Andre Norton, |
The Opal-Eyed Fan
The Opal-Eyed Fan is one of my favorite Andre Norton books, though it isn't overly endowed with substance, or is even really fantasy. It's romantic suspense, tinged with a bit of the supernatural. And while it might not be particularly intellectually stimulating, it serves a very necessary function as brain candy.
It's set in the Florida Keys, quite awhile back when wreckers -- and pirates -- still roamed the waters. Persis Rooke, accompanying her uncle on a mysterious quest involving an old family scandal and a forgotten will, is shipwrecked on Lost Lady Key. Lost Lady Key is the home of her rescuer, the wrecker Crewe Leverett, his sister Lydia, the remnants of an ancient island race and (as implied in its name) a ghost. Persis is increasingly drawn into the intrigues of the island's inhabitants. What are Lydia and her handsome beau, pirate Ralph Grillon, planning? What does Ralph Grillon want from Persis? And what is the significance of the strange false fan that keeps turning up in Persis' possession?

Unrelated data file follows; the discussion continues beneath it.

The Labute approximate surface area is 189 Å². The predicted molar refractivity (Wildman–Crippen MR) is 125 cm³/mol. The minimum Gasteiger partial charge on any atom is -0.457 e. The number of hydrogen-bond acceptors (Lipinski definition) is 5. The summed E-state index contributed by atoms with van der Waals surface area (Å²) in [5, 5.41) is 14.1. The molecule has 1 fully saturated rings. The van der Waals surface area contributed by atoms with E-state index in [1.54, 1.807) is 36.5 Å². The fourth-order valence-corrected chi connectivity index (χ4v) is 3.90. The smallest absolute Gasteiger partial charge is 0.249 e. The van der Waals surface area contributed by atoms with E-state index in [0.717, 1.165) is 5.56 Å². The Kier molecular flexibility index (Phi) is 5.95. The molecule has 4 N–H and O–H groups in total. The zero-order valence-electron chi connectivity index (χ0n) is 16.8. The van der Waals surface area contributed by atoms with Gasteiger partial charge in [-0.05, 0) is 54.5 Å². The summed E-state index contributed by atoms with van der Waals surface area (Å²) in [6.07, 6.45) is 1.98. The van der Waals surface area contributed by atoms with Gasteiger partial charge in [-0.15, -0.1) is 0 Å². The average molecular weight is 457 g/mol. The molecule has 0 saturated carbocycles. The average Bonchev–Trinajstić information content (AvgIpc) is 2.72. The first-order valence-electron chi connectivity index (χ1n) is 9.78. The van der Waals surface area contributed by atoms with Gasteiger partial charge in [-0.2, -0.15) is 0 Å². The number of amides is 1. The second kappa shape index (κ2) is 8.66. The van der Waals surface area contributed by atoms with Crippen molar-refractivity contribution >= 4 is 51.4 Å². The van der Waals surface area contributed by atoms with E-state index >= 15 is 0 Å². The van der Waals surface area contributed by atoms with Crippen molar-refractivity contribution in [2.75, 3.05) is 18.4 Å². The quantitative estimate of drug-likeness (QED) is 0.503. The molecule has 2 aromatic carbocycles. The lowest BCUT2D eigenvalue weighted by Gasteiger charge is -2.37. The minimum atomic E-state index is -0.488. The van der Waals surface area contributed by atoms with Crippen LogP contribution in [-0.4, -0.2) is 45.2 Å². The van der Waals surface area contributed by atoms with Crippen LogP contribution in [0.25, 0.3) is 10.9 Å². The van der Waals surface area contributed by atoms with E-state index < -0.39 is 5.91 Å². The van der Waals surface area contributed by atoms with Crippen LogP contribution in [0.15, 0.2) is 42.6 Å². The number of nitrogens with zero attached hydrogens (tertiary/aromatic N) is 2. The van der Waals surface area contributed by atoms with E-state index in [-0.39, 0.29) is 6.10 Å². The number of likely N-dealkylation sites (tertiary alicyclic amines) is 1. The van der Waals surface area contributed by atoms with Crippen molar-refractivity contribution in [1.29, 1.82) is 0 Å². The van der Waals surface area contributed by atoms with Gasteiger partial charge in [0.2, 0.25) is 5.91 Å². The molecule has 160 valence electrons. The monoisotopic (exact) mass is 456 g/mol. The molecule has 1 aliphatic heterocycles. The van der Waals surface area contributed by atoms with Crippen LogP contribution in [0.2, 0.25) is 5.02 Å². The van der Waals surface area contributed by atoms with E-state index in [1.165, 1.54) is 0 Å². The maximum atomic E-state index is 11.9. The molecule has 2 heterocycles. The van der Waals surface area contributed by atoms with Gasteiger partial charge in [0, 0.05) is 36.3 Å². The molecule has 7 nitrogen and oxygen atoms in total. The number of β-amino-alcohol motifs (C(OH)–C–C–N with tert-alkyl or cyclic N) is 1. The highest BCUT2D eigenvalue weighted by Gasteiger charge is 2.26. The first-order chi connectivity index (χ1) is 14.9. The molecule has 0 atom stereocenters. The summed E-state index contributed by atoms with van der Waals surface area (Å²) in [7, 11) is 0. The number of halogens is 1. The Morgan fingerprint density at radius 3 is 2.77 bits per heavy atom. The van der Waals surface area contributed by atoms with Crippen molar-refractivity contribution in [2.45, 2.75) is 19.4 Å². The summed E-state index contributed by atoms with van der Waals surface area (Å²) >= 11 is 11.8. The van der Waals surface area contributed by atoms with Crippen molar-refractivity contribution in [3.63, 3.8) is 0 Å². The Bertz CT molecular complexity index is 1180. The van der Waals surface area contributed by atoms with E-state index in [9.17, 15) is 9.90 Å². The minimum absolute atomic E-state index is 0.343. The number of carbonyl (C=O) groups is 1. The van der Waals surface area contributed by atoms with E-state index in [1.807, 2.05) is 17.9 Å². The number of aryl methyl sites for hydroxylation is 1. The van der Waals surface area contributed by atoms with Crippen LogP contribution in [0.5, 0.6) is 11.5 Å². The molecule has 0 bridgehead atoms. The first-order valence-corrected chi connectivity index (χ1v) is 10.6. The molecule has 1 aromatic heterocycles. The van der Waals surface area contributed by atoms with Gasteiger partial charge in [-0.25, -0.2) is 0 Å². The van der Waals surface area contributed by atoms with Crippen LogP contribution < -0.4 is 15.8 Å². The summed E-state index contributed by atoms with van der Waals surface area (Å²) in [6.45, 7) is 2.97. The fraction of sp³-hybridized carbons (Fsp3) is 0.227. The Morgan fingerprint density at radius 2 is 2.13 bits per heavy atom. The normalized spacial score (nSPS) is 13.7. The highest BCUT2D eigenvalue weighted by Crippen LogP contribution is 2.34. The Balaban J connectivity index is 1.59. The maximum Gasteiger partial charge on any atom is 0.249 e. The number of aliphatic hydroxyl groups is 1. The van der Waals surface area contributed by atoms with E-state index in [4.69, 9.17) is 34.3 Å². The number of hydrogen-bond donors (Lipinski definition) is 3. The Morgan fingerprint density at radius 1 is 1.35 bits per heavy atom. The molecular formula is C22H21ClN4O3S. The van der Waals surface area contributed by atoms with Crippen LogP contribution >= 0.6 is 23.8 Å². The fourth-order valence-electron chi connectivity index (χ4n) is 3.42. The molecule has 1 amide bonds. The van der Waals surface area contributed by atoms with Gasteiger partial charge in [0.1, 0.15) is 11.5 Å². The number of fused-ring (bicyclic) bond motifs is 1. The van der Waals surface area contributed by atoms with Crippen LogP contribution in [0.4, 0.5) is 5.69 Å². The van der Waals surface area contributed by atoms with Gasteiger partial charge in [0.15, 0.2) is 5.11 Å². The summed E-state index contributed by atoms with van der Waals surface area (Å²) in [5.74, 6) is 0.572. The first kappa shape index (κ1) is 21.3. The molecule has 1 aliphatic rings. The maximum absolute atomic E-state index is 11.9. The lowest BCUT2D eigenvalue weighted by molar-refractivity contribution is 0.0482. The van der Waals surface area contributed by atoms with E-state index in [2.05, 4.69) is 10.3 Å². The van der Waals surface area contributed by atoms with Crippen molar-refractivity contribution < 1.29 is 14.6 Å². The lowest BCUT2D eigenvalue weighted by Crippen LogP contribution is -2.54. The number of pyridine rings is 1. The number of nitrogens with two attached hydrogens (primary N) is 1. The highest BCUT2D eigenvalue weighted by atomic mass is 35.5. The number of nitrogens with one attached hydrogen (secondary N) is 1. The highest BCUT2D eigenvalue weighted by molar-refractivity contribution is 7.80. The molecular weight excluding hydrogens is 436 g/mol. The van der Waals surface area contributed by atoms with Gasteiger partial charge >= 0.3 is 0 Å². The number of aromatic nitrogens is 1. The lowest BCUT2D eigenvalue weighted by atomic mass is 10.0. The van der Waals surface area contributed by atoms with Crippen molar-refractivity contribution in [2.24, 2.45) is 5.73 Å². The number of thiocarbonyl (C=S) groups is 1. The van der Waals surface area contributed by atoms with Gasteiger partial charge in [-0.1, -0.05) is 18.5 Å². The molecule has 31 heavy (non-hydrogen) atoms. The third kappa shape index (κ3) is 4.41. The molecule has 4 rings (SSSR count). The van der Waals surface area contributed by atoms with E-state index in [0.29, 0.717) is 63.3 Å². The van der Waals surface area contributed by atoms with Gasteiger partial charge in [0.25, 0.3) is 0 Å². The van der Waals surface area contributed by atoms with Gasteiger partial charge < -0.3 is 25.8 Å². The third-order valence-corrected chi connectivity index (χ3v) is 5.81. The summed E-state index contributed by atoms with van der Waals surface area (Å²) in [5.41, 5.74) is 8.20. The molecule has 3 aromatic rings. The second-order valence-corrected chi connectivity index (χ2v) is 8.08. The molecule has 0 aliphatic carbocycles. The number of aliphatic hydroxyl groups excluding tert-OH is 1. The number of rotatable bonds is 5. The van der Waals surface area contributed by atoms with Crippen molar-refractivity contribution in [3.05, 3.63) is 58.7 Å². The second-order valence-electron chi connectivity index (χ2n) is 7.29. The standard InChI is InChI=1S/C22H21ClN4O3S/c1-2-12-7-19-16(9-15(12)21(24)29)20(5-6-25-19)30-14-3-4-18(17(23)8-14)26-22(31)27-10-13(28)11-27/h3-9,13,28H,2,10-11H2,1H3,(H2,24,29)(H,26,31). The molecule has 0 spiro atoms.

Perhaps a little conventional, but still great fun. It has its high points; the take on wreckers, who are often represented unfavorably, is particularly interesting. Recommended for all who like swashbuckling, pirates, adventure and a nice dash of romance. If this heady mixture sounds appealing, it's worth the effort to find a copy (although it will be necessary to ignore the dreadfully dated cover). For another great swashbuckler, also try Andre Norton and Rosemary Edghill's more recent The Shadow of Albion.
by Jennifer Mo